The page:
Monday, October 29, 2007

A country girl at heart

I am a country fan, I’ll admit. And that is strange given that I grew up in Philadelphia where WMMR (Rock) was everyone’s favorite station. But I am a country fan now. And as long as I can listen to the music (and not the kids CD), I do. A few years back, Tim McGraw came out with a song called “Live like you were dying”. And in listening to the lyrics, I thought of my MS, not that MS is going to make me die in a few months but what a concept.

In the song, a man talks about what he did when he was faced with some bad medical news. And the whole point of the song was that the medical news did not stop him from living his life. If anything it made him go out a try things that he may never have tried. It made him a better friend, son and husband. This is the part that reminds me of my MS.

Ok, I have not and will never go sky-diving like the man in the song nor bull riding but I did go
mountain climbing. I have done a lot of things that in part were done because of the MS. I definitely have the thought of “will I be able to do this later or not” go across my mind. And it is a decision factor in what I choose to do today versus tomorrow. Now, I am not saying that I live in today and never plan in the future. I plan in the future all the time and most times MS isn’t even a consideration. We are going to Disney next year and I am not expecting there to be any problems with the MS. But there are definitely some things that I did sooner rather than waiting.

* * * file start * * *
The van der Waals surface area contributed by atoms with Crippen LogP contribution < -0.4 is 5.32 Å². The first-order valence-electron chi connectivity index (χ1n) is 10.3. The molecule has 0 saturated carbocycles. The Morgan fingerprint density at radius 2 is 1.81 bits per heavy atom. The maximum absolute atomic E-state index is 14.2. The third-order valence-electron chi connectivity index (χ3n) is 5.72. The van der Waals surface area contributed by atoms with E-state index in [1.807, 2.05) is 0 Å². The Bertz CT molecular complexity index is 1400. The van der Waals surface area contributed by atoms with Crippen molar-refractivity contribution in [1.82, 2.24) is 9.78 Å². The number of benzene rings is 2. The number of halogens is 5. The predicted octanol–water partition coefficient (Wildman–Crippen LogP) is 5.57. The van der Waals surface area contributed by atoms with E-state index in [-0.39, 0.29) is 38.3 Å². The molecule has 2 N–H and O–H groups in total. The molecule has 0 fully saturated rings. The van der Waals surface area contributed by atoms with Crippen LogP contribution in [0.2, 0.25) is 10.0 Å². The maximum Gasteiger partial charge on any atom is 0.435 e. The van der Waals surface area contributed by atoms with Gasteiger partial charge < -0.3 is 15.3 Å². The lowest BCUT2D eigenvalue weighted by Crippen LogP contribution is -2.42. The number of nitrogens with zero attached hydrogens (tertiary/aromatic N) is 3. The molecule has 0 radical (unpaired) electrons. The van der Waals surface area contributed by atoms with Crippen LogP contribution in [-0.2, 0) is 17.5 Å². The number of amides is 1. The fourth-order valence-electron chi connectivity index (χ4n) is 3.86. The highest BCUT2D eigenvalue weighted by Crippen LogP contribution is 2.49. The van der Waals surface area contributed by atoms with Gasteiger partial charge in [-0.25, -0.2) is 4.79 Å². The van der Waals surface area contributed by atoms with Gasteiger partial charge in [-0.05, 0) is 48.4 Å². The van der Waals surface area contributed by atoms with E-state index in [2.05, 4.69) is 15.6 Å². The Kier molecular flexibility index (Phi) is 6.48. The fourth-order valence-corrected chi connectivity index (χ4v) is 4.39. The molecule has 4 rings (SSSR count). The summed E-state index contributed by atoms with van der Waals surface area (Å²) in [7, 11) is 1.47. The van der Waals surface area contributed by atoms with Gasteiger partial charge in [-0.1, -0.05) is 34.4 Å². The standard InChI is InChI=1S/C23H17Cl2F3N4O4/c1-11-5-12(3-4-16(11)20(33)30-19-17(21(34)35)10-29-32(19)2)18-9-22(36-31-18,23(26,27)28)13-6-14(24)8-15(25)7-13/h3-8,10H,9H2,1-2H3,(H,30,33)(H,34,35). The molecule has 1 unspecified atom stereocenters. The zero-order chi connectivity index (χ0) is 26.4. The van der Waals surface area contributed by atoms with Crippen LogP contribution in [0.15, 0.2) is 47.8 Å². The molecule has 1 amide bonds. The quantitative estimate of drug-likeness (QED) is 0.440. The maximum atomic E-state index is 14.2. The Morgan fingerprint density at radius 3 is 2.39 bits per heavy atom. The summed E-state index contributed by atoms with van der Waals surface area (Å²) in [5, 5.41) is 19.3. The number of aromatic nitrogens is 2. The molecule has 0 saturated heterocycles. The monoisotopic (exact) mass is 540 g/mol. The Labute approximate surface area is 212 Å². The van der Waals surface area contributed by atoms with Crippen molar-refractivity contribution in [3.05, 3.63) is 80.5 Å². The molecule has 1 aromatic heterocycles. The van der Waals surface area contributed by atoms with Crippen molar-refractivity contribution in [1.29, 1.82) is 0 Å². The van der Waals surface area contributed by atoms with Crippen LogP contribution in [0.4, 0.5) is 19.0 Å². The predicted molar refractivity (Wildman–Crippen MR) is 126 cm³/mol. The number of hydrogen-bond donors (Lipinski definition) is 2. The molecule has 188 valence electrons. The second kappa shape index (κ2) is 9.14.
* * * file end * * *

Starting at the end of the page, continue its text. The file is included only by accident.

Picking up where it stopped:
A few years before the song was released, I was asked to speak at a charity event for MS. And of the 200 or so attendees, about 25 actually stopped what they were doing to listen. The rest, the invincible I call them, stood in the back at the bar and kept up their own conversations. I wanted to yell out to them to listen because they too may be faced with a diagnosis, even if it was not MS. I remember being invincible at 22, 23, 24 yrs old, as most of them were around those ages. I was a picture of health (maybe not as toned as I should’ve been). But that ended June 25, 2007 when the doctor said you have MS. Then I didn’t feel invincible at all.

After the speech, I was talking to a few people that had listened and they commented on the lack of attention by so many people. And one of the people in the group said that the people who listened did so because they care – they have MS or someone they know has MS or another chronic disease. And the people that didn’t listen will listen when it becomes real to them. The song reminds me of the invincibles because at the end of the chorus, McGraw says “I hope someday you get the chance to live like you were dying.” It’s kind of what I wanted to say not that I would wish MS or any other disease on a person, but to live life to the fullest is something I struggle to do everyday.

Monday, October 1, 2007

I did IT!

On September 28, 29 & 30th, 2007, I, along with approximately 350 others, walked 50 miles in the MS Challenge Walk here in D.C. This was my second year doing it (it was the events 5th year). What an experience! I recommend it to anyone – if you have MS, a loved one has MS, a friend has MS. It is the best event the MS Society puts on because it REALLY brings the mission to end the devastating effects of MS home.